Transportation Planning (Annotated)
By 2005, cities had started investing in the transportation infrastructure to develop sensing capabilities for vehicle and pedestrian traffic. The sensors currently used include inductive loops, video cameras, remote traffic microwave sensors, radars, and GPS. For example, in 2013 New York started using a combination of microwave sensors, a network of cameras, and pass readers to detect vehicle traffic in the city.
Cities use AI methods to optimize services in several ways, such as bus and subway schedules, and tracking traffic conditions to dynamically adjust speed limits or apply smart pricing on highways, bridges, and HOV lanes.   Using sensors and cameras in the road network, they can also optimize traffic light timing for improving traffic flow and to help with automated enforcement.  These dynamic strategies are aimed at better utilizing the limited resources in the transportation network, and are made possible by the availability of data and the widespread connectivity of individuals.
Before the 2000s, transportation planners were forced to rely on static pricing strategies tied to particular days or times of day, to manage demand. As dynamic pricing strategies are adopted, this raises new issues concerning the fair distribution of public goods, since market conditions in high-demand situations may make services unavailable to segments of the public.
The availability of large-scale data has also made transportation an ideal domain for machine learning applications. Since 2006, applications such as Mapquest, Google Maps, and Bing Maps have been widely used by the public for routing trips, using public transportation, receiving real-time information and predictions about traffic conditions,   and finding services around a location.  Optimal search algorithms have been applied to the routing of vehicles and pedestrians to a given destination (i.e., ).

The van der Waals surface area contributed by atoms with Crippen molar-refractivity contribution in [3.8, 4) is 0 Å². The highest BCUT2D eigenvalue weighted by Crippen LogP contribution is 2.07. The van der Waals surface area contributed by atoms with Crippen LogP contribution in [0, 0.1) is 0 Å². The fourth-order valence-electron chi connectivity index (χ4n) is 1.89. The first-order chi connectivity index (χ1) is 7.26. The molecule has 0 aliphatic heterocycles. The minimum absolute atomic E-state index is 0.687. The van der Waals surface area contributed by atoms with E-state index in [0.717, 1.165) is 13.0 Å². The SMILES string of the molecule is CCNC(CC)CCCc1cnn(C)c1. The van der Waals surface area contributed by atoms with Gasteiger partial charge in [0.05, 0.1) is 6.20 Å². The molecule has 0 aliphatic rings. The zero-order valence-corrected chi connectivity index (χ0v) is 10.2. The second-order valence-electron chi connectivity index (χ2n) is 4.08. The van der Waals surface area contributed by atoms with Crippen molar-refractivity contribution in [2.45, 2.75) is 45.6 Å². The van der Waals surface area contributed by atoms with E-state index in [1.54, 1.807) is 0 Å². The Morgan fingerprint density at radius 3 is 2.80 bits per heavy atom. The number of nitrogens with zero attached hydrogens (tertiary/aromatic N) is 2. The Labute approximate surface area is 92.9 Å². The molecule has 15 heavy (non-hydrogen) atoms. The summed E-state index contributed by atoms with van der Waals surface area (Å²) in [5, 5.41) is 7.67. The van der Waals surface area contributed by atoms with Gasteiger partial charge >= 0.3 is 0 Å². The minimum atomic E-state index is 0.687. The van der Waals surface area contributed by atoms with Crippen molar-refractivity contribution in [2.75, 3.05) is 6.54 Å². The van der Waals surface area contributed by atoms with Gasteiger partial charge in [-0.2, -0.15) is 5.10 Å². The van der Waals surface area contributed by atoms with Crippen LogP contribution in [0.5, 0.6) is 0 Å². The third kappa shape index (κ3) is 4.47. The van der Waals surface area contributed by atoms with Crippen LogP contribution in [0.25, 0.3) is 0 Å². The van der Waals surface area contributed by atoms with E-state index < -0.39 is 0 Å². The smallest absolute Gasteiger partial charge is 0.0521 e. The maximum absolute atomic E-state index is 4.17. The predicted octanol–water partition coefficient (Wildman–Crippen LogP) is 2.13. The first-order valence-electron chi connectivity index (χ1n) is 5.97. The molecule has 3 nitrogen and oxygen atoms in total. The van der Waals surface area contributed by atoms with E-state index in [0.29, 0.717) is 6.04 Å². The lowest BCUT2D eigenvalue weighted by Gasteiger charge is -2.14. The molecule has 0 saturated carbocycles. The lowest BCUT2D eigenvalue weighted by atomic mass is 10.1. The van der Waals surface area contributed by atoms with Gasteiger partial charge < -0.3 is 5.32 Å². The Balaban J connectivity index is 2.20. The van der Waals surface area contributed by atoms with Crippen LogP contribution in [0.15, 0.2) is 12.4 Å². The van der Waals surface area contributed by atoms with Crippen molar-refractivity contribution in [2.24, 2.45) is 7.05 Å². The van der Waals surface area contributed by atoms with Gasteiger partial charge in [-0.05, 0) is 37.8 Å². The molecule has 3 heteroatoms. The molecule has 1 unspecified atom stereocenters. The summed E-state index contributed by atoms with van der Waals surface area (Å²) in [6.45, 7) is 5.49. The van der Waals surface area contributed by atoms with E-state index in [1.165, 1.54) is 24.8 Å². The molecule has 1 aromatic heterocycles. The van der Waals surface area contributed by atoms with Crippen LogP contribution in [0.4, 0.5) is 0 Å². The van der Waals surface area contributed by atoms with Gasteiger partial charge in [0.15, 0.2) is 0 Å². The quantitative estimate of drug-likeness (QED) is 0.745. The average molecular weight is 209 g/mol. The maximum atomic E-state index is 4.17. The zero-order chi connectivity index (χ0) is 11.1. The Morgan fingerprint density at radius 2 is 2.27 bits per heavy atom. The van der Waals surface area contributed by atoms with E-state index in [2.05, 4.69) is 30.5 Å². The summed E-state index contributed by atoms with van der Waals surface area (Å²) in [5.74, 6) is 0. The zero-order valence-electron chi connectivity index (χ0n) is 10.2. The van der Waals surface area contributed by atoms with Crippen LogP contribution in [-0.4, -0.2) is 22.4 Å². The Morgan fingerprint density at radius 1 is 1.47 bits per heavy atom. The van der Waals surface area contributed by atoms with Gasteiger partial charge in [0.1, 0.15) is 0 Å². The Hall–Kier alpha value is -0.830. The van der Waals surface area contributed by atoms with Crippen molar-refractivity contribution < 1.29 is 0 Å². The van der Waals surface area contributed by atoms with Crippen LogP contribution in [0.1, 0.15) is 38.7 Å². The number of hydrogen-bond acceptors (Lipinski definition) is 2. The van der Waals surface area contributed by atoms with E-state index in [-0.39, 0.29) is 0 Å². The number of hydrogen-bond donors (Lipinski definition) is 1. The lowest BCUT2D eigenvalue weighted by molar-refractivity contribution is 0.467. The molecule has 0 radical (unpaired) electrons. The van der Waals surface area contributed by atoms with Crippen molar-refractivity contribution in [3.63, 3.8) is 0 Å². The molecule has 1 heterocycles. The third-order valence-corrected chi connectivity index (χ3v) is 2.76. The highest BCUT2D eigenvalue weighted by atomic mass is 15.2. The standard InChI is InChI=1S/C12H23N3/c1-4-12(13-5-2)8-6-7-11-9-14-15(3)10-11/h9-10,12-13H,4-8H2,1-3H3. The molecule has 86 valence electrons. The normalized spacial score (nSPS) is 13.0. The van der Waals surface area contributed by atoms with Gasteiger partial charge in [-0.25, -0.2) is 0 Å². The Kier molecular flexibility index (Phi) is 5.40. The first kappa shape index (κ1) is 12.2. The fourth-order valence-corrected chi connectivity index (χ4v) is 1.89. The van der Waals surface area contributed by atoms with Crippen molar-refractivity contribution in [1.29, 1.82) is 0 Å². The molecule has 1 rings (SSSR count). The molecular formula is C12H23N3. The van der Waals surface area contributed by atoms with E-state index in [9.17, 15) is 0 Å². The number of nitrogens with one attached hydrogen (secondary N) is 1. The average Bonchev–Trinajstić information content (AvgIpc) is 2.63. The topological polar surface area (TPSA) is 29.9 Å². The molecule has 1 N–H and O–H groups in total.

Despite these advances, the widespread application of sensing and optimization techniques to city infrastructure has been slower than the application of these techniques to individual vehicles or people. Although individual cities have implemented sensing and optimization applications, as yet there is no standardization of the sensing infrastructure and AI techniques used. Infrastructure costs, differing priorities among cities, and the high coordination costs among the parties involved have slowed adoption, as have public concerns over privacy related to sensing. Still, AI is likely to have an increasing impact on city infrastructure. Accurate predictive models of individuals’ movements, their preferences, and their goals are likely to emerge with the greater availability of data. The ethical issues regarding such an emergence are discussed in Section III of this report.
The United States Department of Transportation released a call for proposals in 2016 asking medium-size cities to imagine smart city infrastructure for transportation. This initiative plans to award forty million dollars to a city to demonstrate how technology and data can be used to reimagine the movement of people as well as goods.
One vision is a network of connected vehicles that can reach a high level of safety in driving with car-to-car communication. If this vision becomes reality, we expect advances in multi-agent coordination, collaboration, and planning will have a significant impact on future cars and play a role in making the transportation system more reliable and efficient. Robots are also likely to take part in transportation by carrying individuals and packages (c.f., Segway robot). For transportation of goods, interest in drones has increased, and Amazon is currently testing a delivery system using them, although questions remain about the appropriate safety rules and regulations.
The increased sensing capabilities, adoption of drones, and the connected transportation infrastructure will also raise concerns about the privacy of individuals and the safety of private data. In coming years, these and related transportation issues will need to be addressed either by preemptive action on the part of industry or within the legal framework. As noted in the Section III policy discussion, how well this is done will affect the pace and scope of AI-related advances in the transportation sector.
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